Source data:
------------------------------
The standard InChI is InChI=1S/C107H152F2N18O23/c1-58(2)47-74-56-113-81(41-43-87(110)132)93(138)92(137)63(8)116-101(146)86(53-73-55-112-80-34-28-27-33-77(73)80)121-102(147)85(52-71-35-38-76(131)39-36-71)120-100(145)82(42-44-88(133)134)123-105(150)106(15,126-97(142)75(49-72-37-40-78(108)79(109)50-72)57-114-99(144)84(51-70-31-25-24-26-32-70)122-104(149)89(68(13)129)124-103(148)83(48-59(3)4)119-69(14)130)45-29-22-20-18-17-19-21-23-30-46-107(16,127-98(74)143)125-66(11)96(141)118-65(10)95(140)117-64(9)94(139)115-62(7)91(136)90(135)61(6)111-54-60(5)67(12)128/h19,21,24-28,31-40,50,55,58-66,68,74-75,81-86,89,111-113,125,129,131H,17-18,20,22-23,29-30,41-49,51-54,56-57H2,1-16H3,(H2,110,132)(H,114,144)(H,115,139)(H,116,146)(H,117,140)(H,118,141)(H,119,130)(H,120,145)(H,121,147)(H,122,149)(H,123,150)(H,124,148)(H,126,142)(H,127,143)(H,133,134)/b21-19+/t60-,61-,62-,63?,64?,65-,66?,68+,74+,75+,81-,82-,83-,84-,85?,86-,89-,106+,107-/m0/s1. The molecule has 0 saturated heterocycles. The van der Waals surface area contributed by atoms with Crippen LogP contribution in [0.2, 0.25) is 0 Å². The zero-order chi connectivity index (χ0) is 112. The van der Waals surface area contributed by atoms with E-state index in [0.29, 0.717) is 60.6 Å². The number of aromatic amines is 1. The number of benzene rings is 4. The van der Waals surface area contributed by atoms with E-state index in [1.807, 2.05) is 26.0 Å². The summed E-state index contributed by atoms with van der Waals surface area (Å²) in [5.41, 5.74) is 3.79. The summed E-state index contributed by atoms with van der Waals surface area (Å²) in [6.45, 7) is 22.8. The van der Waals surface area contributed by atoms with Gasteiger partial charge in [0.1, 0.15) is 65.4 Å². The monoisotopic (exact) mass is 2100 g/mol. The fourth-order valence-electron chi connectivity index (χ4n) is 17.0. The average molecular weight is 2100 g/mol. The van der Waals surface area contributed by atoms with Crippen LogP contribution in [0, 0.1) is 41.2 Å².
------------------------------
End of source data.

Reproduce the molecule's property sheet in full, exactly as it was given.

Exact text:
The standard InChI is InChI=1S/C107H152F2N18O23/c1-58(2)47-74-56-113-81(41-43-87(110)132)93(138)92(137)63(8)116-101(146)86(53-73-55-112-80-34-28-27-33-77(73)80)121-102(147)85(52-71-35-38-76(131)39-36-71)120-100(145)82(42-44-88(133)134)123-105(150)106(15,126-97(142)75(49-72-37-40-78(108)79(109)50-72)57-114-99(144)84(51-70-31-25-24-26-32-70)122-104(149)89(68(13)129)124-103(148)83(48-59(3)4)119-69(14)130)45-29-22-20-18-17-19-21-23-30-46-107(16,127-98(74)143)125-66(11)96(141)118-65(10)95(140)117-64(9)94(139)115-62(7)91(136)90(135)61(6)111-54-60(5)67(12)128/h19,21,24-28,31-40,50,55,58-66,68,74-75,81-86,89,111-113,125,129,131H,17-18,20,22-23,29-30,41-49,51-54,56-57H2,1-16H3,(H2,110,132)(H,114,144)(H,115,139)(H,116,146)(H,117,140)(H,118,141)(H,119,130)(H,120,145)(H,121,147)(H,122,149)(H,123,150)(H,124,148)(H,126,142)(H,127,143)(H,133,134)/b21-19+/t60-,61-,62-,63?,64?,65-,66?,68+,74+,75+,81-,82-,83-,84-,85?,86-,89-,106+,107-/m0/s1. The molecule has 0 saturated heterocycles. The van der Waals surface area contributed by atoms with Crippen LogP contribution in [0.2, 0.25) is 0 Å². The zero-order chi connectivity index (χ0) is 112. The van der Waals surface area contributed by atoms with E-state index in [0.29, 0.717) is 60.6 Å². The number of aromatic amines is 1. The number of benzene rings is 4. The van der Waals surface area contributed by atoms with E-state index in [1.807, 2.05) is 26.0 Å². The summed E-state index contributed by atoms with van der Waals surface area (Å²) in [5.41, 5.74) is 3.79. The summed E-state index contributed by atoms with van der Waals surface area (Å²) in [6.45, 7) is 22.8. The van der Waals surface area contributed by atoms with Gasteiger partial charge in [0.1, 0.15) is 65.4 Å². The monoisotopic (exact) mass is 2100 g/mol. The fourth-order valence-electron chi connectivity index (χ4n) is 17.0. The average molecular weight is 2100 g/mol. The van der Waals surface area contributed by atoms with Crippen LogP contribution in [0, 0.1) is 41.2 Å².